Fappiano

Nerud bred to the venerable Mr. Prospector but one time. It was June of 1976 when John called over to Butch Savin to breed Killaloe to the son of Raise a Native. “John, it’s June, the breeding shed I’d closed,” said Savin on the other end of the phone. “God dammit Butch, you must be making too much money, now open that shed and I’m sending my mare over,” replied the insistent Nerud. The phone call sums up in a microcosm the essence of John Nerud. When the industry zinged, he zagged. His instincts were impeccable, or as he put it: “I always knew when to slice the mellon”. He was the luckiest man alive because he made his own luck.

Named for long-time New York Times sportswriter Joseph C. Nichols (1905–1984), who was born Giuseppe Carmine Fappiano. Bred in Florida, Fappiano was out of the mare Killaloe, a daughter of Hall of Fame inductee Dr. Fager. His sire was the very important Mr. Prospector, a North American Leading Sire and perennial leading broodmare sire.

Fappiano was undefeated in four starts at age two and won the six-furlong Morven Stakes in 1:08 3/5, a Meadowlands Racetrack record which still stands for that stakes event. He went on to win several important races, including the 1981 Grade I Metropolitan Handicap. However, he is best known as a sire and a sire of sires. At the end of 1981, he was retired and syndicated for a reported $300,000 per share. He stood at stud at Tartan Farm near Ocala, Florida, where he stood until the summer of 1987. He was then moved to Lane’s End Farm in Versailles, Kentucky.

Fappiano was the grandsire of two different horses that combined to win all three U.S. Triple Crown races in the same year when Real Quiet won the 1998 Kentucky Derby and Preakness Stakes, and Victory Gallop won the 1998 Belmont Stakes. Fappiano is also the grandsire of Peppers Pride, who holds the record for most consecutive wins at nineteen.

Occasionally something appears bearing the mark of future greatness and then is taken away before the promise is fulfilled. One such shining light was the stallion Fappiano, a 1977 son of Brilliant/Classic chef-de-race Mr. Prospector out of Killaloe, by Dr. Fager. He died at age thirteen, but from just nine crops of racing age, Fappiano sired forty-eight stakes winners from 410 foals (12%). His Grade 1 level winners include Aptostar, Cahill Road, Cryptoclearance, Defensive Play, Grand Canyon, Quiet American, Rubiano, Serape, Some Romance, Tappiano, Tasso, and Unbridled. Fappiano’s lifetime Average-Earnings Index (AEI) is an exceptional 4.52, measured against a Comparable Index of 3.02. In addition, the average earnings of his starters is an astronomical $105,000, placing him sixth among all sires with North American runners in 1997. His greatest influence today is through his son, Kentucky Derby-G1 winner Unbridled, also bred by Nerud, who is the sire of Unbridled’s Song and Quiet American. Several other influential sons include Cryptoclearance, Pentelicus, Cahill Road, Fappavalley, Rubiano, and Defensive Play also have demonstrated the ability to sire high quality runners.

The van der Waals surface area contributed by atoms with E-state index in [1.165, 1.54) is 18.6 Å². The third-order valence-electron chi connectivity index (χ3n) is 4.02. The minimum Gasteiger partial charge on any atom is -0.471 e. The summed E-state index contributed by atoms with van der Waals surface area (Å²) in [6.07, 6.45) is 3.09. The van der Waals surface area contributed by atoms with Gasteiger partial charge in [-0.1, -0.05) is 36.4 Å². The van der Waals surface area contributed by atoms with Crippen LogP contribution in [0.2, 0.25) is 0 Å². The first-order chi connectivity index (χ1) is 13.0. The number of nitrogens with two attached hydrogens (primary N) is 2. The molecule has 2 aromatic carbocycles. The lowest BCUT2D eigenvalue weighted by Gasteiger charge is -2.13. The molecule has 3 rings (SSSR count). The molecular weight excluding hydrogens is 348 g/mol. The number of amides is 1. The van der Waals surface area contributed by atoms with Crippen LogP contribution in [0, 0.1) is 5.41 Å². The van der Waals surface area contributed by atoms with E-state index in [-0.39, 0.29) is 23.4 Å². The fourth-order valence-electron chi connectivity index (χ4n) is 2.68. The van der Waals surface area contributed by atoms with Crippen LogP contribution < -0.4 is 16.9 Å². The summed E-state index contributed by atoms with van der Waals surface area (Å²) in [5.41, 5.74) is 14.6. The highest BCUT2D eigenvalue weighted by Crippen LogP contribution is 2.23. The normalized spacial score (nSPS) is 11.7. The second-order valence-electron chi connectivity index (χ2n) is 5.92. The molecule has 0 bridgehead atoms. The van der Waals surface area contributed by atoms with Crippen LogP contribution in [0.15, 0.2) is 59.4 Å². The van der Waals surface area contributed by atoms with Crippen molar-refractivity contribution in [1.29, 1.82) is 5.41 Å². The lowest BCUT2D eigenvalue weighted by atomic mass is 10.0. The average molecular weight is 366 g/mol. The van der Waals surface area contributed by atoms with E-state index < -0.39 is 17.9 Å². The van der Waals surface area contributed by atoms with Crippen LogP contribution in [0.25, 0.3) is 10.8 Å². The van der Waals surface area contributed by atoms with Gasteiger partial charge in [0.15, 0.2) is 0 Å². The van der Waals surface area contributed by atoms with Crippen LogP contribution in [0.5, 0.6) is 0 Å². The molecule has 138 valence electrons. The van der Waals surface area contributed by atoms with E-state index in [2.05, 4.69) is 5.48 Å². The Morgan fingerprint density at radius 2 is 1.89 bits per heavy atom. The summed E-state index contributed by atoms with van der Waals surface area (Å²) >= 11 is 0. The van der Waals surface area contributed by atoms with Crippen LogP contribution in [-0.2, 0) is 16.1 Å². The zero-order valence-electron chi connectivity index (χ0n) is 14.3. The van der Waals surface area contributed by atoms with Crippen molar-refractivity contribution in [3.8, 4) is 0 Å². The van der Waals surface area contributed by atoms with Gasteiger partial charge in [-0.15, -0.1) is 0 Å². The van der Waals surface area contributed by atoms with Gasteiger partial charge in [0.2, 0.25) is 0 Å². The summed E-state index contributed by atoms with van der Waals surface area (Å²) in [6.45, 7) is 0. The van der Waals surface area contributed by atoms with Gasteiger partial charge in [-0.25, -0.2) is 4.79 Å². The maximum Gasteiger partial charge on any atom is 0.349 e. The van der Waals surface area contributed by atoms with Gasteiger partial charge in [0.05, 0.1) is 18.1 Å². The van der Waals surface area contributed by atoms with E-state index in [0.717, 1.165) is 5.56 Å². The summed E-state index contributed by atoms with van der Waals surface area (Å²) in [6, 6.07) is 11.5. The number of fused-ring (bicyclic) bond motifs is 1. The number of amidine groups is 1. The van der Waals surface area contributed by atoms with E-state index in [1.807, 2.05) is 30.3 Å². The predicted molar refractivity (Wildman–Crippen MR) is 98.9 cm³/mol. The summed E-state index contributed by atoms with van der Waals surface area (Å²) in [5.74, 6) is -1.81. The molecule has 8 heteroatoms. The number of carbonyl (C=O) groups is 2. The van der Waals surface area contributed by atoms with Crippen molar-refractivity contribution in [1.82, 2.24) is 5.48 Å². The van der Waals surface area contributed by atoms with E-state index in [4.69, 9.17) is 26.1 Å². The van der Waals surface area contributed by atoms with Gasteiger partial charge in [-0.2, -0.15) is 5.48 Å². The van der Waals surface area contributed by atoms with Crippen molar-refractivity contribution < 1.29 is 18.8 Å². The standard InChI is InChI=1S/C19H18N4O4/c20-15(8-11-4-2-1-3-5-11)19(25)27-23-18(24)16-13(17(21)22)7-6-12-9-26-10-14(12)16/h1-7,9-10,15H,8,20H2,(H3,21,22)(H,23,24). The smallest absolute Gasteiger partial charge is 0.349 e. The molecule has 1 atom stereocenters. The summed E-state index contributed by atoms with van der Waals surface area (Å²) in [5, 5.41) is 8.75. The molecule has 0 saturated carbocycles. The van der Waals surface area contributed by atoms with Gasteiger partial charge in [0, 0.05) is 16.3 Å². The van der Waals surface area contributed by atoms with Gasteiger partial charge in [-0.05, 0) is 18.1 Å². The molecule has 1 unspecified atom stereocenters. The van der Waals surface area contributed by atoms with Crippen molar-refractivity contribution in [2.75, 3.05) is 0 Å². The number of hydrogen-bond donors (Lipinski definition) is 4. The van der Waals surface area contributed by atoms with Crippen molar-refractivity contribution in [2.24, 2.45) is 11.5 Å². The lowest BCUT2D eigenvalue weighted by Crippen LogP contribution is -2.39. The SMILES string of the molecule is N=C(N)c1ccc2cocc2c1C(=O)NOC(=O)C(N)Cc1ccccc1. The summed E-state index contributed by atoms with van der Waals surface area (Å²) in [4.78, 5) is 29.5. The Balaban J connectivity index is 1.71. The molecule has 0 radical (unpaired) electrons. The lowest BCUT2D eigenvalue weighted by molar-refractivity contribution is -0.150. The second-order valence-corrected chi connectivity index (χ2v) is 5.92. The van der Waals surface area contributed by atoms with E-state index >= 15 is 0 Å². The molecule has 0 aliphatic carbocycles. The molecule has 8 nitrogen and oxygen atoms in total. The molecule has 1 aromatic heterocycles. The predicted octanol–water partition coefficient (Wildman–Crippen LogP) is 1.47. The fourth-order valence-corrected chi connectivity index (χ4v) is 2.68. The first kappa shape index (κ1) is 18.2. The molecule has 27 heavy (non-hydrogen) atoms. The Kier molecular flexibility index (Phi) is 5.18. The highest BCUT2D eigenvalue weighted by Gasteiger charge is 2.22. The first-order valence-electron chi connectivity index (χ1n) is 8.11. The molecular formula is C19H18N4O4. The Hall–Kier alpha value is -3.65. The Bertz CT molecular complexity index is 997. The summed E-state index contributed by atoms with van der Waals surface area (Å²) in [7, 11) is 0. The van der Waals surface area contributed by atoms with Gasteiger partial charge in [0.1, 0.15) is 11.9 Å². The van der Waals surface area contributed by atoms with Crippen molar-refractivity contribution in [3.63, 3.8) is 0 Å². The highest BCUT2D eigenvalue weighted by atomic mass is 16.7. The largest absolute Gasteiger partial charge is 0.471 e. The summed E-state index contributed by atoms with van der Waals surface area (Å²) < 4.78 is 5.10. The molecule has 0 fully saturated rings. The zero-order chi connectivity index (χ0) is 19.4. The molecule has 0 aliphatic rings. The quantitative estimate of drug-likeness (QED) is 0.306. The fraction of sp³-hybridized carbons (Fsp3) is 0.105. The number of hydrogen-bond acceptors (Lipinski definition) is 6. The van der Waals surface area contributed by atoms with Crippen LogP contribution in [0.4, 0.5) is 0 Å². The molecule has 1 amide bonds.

Fappiano’s record as a broodmare sire is equally impressive. His daughters had produced eight percent stakes winners, among them the Grade 1 fillies Capote Belle and Storm Song. Fappiano’s AEI as a broodmare sire is an excellent 2.29, with a Comparable Index of 2.08.

To put his stud record in perspective, Fappiano’s sire statistics placed him tenth among all sires of North American runners with at least fifty lifetime foals of racing age through 1997. That’s good enough to position him between Pleasant Colony and Seattle Slew. On the broodmare sire side, he ranked fourteenth, between Hail to Reason and Round Table. Certainly this level of performance places him among the premier sires of his generation.

It’s called the genius of John Nerud.